Women are often categorized as caring too much about their clothes, hair, and shoes. While this is not the case for all women, those who do place importance on their overall appearance have one valuable skill in common: they pay close attention to detail.

When it comes to building a brand, small details can end up making all the difference. Picking the right color scheme, font, or cover photo could be the key to catching a client’s eye, and ultimately his or her business. And even though logos and color schemes often evolve with the business, paying attention to detail helps make sure the brand remains consistent and clear to consumers.

Stereotype: Women are too sensitive
Advantage: Women have heightened understanding skills

Sexists often worry that women can’t handle leadership roles because of their tender constitution—how sweet of them! But sensitivity helps leaders understand the wants, needs, and problems of their customers and employees.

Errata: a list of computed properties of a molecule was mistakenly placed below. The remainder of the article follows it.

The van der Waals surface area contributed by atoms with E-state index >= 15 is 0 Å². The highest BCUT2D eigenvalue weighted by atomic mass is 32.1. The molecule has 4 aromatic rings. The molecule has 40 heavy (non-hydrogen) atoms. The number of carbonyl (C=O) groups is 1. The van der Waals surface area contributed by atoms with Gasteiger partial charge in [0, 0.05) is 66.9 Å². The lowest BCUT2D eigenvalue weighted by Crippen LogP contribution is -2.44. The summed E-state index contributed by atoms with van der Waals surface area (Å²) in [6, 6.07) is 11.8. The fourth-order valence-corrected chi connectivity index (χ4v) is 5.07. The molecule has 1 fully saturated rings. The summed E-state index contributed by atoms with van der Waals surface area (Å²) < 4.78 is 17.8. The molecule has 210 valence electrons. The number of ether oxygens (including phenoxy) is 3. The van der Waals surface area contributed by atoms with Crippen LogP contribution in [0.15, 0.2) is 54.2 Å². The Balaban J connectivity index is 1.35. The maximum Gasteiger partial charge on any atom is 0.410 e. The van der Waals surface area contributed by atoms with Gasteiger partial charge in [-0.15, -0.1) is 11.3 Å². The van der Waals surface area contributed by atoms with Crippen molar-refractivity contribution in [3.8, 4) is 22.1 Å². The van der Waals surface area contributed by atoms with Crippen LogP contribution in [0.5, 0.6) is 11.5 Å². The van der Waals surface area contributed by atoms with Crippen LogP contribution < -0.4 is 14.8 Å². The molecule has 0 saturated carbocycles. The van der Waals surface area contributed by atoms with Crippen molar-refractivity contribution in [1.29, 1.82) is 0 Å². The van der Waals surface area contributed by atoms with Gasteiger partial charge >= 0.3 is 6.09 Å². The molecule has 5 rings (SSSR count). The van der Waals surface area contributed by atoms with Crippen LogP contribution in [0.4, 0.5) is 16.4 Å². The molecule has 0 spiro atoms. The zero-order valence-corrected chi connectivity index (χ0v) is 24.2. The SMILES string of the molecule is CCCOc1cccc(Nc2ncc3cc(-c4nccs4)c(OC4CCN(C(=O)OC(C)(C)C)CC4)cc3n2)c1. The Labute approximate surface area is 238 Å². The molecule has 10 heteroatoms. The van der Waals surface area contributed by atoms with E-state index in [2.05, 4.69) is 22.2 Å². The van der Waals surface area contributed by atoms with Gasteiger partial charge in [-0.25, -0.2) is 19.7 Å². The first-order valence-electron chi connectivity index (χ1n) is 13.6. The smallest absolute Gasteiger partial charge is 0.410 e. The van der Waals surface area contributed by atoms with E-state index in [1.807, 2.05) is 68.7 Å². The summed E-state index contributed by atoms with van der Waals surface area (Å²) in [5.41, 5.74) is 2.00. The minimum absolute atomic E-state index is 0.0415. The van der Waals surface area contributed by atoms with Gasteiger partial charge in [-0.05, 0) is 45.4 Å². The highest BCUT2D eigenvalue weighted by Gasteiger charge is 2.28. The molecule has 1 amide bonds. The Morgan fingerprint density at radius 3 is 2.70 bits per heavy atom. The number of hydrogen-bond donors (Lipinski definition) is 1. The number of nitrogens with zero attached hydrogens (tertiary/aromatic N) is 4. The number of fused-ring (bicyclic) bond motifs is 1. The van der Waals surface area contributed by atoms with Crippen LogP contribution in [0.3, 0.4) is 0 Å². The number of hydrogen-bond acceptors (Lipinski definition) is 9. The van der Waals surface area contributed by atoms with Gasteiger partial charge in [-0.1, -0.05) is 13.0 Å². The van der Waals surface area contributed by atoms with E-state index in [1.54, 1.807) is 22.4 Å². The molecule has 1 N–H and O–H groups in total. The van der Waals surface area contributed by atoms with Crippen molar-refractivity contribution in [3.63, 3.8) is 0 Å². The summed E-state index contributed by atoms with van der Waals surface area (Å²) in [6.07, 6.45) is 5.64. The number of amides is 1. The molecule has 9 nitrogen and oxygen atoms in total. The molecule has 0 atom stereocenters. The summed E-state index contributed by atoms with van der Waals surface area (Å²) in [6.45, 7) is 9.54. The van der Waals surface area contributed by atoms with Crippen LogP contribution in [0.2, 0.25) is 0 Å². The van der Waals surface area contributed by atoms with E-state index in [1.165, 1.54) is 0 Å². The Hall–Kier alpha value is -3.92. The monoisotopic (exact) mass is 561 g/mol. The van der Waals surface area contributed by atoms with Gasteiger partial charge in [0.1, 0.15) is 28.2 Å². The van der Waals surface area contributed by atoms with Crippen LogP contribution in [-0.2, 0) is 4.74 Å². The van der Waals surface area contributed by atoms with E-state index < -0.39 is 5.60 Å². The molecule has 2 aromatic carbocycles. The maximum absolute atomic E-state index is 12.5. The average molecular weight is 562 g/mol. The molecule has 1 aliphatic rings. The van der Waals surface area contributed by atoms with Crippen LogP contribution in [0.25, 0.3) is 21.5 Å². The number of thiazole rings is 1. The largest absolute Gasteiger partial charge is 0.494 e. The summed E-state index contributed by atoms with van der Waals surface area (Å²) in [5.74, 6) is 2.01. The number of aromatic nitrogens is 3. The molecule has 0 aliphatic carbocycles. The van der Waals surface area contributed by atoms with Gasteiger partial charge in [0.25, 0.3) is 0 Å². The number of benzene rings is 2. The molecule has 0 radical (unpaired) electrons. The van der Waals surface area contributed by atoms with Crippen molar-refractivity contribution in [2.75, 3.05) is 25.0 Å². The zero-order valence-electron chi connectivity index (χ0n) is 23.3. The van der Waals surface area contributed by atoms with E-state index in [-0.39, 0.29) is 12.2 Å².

Knowing what’s important to your customers means you know how to reach them, talk to them, and maintain a lasting relationship. This level of understanding is nearly impossible without sensitivity. A good leader is also sensitive to the needs of her employees, making it easier to recognize potential problems before they bring down the already fragile startup ecosystem.

Stereotype: Women think too much
Advantage: Women know how to analyze
Over-analyzing isn’t great for relationships, but it can be the key to getting a business off the ground.

Many good business ideas don’t go anywhere because leaders aren’t able to buckle down and look at the facts, consider options, and put together a detailed plan. The ability to get past the initial lightbulb moment, and really think about the product can help startups avoid devastating mistakes early-on.

Of course, there is such thing as thinking too much. By deciding exactly when each crucial decision must be made, female leaders can use over-analyzing to their advantage, without slowing down the entire process.

Stereotype: Women don’t belong
Advantage: We need more women at the table

The higher a woman climbs the corporate ladder, the fewer female faces she finds. While this fact may initially make you feel out of place, it ultimately gives you one major advantage: the business world needs you!